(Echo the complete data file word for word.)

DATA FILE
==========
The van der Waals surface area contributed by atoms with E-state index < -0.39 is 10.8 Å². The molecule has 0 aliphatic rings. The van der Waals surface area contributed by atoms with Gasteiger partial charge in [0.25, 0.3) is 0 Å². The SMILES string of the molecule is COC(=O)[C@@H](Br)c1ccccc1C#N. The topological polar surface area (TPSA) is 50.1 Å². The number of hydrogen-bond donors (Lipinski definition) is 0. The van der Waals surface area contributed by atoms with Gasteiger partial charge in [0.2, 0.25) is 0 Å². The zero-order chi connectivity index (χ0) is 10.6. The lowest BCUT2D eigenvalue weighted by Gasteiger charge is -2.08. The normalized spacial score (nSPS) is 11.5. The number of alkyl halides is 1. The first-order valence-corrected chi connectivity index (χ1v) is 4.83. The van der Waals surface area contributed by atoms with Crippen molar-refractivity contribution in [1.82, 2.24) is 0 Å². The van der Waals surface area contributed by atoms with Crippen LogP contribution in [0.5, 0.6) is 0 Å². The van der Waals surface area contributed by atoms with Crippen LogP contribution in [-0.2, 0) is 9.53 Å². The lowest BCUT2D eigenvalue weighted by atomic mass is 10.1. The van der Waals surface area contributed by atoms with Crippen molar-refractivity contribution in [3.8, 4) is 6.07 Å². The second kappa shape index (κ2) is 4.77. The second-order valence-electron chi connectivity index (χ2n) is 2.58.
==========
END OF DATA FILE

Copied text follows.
The van der Waals surface area contributed by atoms with E-state index < -0.39 is 10.8 Å². The molecule has 0 aliphatic rings. The van der Waals surface area contributed by atoms with Gasteiger partial charge in [0.25, 0.3) is 0 Å². The SMILES string of the molecule is COC(=O)[C@@H](Br)c1ccccc1C#N. The topological polar surface area (TPSA) is 50.1 Å². The number of hydrogen-bond donors (Lipinski definition) is 0. The van der Waals surface area contributed by atoms with Gasteiger partial charge in [0.2, 0.25) is 0 Å². The zero-order chi connectivity index (χ0) is 10.6. The lowest BCUT2D eigenvalue weighted by Gasteiger charge is -2.08. The normalized spacial score (nSPS) is 11.5. The number of alkyl halides is 1. The first-order valence-corrected chi connectivity index (χ1v) is 4.83. The van der Waals surface area contributed by atoms with Crippen molar-refractivity contribution in [1.82, 2.24) is 0 Å². The van der Waals surface area contributed by atoms with Crippen LogP contribution in [0.5, 0.6) is 0 Å². The van der Waals surface area contributed by atoms with Crippen LogP contribution in [-0.2, 0) is 9.53 Å². The lowest BCUT2D eigenvalue weighted by atomic mass is 10.1. The van der Waals surface area contributed by atoms with Crippen molar-refractivity contribution in [3.8, 4) is 6.07 Å². The second kappa shape index (κ2) is 4.77. The second-order valence-electron chi connectivity index (χ2n) is 2.58.